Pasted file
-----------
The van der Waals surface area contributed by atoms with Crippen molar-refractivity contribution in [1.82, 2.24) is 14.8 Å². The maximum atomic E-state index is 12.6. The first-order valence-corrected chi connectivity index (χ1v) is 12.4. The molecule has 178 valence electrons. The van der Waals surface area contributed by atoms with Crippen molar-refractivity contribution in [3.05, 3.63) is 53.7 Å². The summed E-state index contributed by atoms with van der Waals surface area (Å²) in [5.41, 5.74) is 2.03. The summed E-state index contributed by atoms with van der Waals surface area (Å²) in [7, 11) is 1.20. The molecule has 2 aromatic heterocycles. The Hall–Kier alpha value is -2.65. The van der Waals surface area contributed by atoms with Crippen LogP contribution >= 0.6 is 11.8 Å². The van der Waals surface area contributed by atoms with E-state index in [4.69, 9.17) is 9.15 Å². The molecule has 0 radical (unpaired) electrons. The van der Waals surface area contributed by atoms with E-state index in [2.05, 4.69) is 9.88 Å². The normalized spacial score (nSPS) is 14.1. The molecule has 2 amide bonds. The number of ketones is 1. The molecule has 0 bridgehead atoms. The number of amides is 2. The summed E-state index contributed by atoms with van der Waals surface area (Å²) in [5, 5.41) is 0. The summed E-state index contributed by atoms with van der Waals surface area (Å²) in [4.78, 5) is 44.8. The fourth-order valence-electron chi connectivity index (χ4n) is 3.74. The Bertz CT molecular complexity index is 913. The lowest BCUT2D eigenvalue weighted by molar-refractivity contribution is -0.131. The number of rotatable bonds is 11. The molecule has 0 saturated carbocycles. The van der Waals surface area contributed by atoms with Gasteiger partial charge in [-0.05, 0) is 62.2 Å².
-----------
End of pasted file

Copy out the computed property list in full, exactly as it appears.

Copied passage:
The van der Waals surface area contributed by atoms with Crippen molar-refractivity contribution in [1.82, 2.24) is 14.8 Å². The maximum atomic E-state index is 12.6. The first-order valence-corrected chi connectivity index (χ1v) is 12.4. The molecule has 178 valence electrons. The van der Waals surface area contributed by atoms with Crippen molar-refractivity contribution in [3.05, 3.63) is 53.7 Å². The summed E-state index contributed by atoms with van der Waals surface area (Å²) in [5.41, 5.74) is 2.03. The summed E-state index contributed by atoms with van der Waals surface area (Å²) in [7, 11) is 1.20. The molecule has 2 aromatic heterocycles. The Hall–Kier alpha value is -2.65. The van der Waals surface area contributed by atoms with Crippen LogP contribution >= 0.6 is 11.8 Å². The van der Waals surface area contributed by atoms with E-state index in [4.69, 9.17) is 9.15 Å². The molecule has 0 radical (unpaired) electrons. The van der Waals surface area contributed by atoms with E-state index in [2.05, 4.69) is 9.88 Å². The normalized spacial score (nSPS) is 14.1. The molecule has 2 amide bonds. The number of ketones is 1. The molecule has 0 bridgehead atoms. The number of amides is 2. The summed E-state index contributed by atoms with van der Waals surface area (Å²) in [5, 5.41) is 0. The summed E-state index contributed by atoms with van der Waals surface area (Å²) in [4.78, 5) is 44.8. The fourth-order valence-electron chi connectivity index (χ4n) is 3.74. The Bertz CT molecular complexity index is 913. The lowest BCUT2D eigenvalue weighted by molar-refractivity contribution is -0.131. The number of rotatable bonds is 11. The molecule has 0 saturated carbocycles. The van der Waals surface area contributed by atoms with Gasteiger partial charge in [-0.05, 0) is 62.2 Å².